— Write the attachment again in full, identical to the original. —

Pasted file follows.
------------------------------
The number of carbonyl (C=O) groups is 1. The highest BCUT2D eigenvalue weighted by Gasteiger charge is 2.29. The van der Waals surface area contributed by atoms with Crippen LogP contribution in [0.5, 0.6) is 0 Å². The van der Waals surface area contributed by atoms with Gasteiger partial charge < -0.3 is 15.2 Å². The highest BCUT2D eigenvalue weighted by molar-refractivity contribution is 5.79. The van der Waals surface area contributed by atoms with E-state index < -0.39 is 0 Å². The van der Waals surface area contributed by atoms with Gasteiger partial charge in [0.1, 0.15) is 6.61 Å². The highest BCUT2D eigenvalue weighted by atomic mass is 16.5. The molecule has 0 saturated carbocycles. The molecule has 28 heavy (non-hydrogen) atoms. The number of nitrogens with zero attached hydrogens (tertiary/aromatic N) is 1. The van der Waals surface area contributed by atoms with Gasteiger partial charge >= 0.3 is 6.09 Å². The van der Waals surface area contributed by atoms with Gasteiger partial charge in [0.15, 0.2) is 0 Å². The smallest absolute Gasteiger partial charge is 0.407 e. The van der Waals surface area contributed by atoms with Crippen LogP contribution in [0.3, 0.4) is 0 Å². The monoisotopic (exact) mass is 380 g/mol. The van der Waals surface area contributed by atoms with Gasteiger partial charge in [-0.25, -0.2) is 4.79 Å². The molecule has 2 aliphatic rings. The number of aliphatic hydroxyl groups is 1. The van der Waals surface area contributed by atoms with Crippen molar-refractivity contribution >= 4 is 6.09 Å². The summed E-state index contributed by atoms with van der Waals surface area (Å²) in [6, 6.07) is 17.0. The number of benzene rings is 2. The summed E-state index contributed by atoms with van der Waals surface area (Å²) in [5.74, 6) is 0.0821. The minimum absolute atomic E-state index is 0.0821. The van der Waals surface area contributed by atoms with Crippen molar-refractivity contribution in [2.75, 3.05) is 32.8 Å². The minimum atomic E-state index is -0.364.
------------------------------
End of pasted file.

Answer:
The number of carbonyl (C=O) groups is 1. The highest BCUT2D eigenvalue weighted by Gasteiger charge is 2.29. The van der Waals surface area contributed by atoms with Crippen LogP contribution in [0.5, 0.6) is 0 Å². The van der Waals surface area contributed by atoms with Gasteiger partial charge < -0.3 is 15.2 Å². The highest BCUT2D eigenvalue weighted by molar-refractivity contribution is 5.79. The van der Waals surface area contributed by atoms with E-state index < -0.39 is 0 Å². The van der Waals surface area contributed by atoms with Gasteiger partial charge in [0.1, 0.15) is 6.61 Å². The highest BCUT2D eigenvalue weighted by atomic mass is 16.5. The molecule has 0 saturated carbocycles. The molecule has 28 heavy (non-hydrogen) atoms. The number of nitrogens with zero attached hydrogens (tertiary/aromatic N) is 1. The van der Waals surface area contributed by atoms with Gasteiger partial charge >= 0.3 is 6.09 Å². The van der Waals surface area contributed by atoms with Gasteiger partial charge in [0.15, 0.2) is 0 Å². The smallest absolute Gasteiger partial charge is 0.407 e. The van der Waals surface area contributed by atoms with Crippen LogP contribution in [0.3, 0.4) is 0 Å². The monoisotopic (exact) mass is 380 g/mol. The van der Waals surface area contributed by atoms with Gasteiger partial charge in [-0.25, -0.2) is 4.79 Å². The molecule has 2 aliphatic rings. The number of aliphatic hydroxyl groups is 1. The van der Waals surface area contributed by atoms with Crippen molar-refractivity contribution >= 4 is 6.09 Å². The summed E-state index contributed by atoms with van der Waals surface area (Å²) in [6, 6.07) is 17.0. The number of benzene rings is 2. The summed E-state index contributed by atoms with van der Waals surface area (Å²) in [5.74, 6) is 0.0821. The minimum absolute atomic E-state index is 0.0821. The van der Waals surface area contributed by atoms with Crippen molar-refractivity contribution in [2.75, 3.05) is 32.8 Å². The minimum atomic E-state index is -0.364.